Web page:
Back when I started learning Crystal, it took me a while to figure out my first compiler error. I had
def blah(a: Float64)
and eventually figured out I should have
def blah(a : Float64)
Why is that space necessary? Would there be some syntax conflict if the compiler accepted “a:” instead of “a :”?
There’s no conflict when declaring an argument, but when calling a. method there’s a difference. That’s why I wanted the syntax to be the same in the definition side to avoid confusion.
Maybe the error message could be improved? It points you to the location in your code and tells you
space required before colon in type restriction
IMO that pretty precisely tells you what to do. But I have a different view that a beginner.
What would’ve helped you to figure it out faster?
I’m not sure I follow. An example, please?
When calling a function there would be no def ? Cant that work as distinction instead of whitespace ?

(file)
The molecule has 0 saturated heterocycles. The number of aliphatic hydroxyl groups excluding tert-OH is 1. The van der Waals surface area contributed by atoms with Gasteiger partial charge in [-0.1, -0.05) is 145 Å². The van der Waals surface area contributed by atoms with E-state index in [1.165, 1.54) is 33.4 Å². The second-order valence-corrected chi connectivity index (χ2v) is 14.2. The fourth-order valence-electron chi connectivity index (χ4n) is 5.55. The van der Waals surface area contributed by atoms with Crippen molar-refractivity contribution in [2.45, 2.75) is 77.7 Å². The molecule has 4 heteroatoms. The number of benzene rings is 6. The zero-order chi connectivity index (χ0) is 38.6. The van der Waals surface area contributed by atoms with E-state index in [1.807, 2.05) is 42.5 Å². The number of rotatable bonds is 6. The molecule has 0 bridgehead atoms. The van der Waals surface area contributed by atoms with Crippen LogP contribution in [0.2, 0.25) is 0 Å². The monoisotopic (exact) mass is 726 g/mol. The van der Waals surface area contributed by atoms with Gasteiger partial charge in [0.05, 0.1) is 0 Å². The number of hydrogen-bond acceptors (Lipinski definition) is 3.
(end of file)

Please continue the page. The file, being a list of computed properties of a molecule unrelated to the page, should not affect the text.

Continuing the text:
What I mean is these are two different things:
call foo: Int32
call foo : Int32
The first one is calling
foo as a named argument with the value
Int32 (a class type).
The second one is calling
call with a single argument being a type declaration
foo : Int32, which is usually (only) used in macros. One such example is
property foo : Int32
That’s the difference. And because
foo : Int32 means “foo with a type Int32” but
foo: Int32 means "an argument foo with a value of Int32` and in method declarations you want to specify a type, not a value, the former syntax is used in method declarations.
If you have proposals to improve this situation I’m all open to them!
named tuples died for this
Good that someone ask it, I have been thought about it for long time on syntax design.
Simply it’s clearer if we could get rid “:” between variable and type, you save typing and space.
properties items Int32
Go language makes types look easier for programmers to interpret like slice array of Int32:
Compare to Crystal which:
Array of Int32
: shows a relationship (connection) between two objects, I like it.
That’s not going to work because there’d be no way to tell a variable declaration from am method call.
Crystal generics are much more generalized and can be used for many other purposes besides arrays. It’s good to not have a different syntax for a single use case.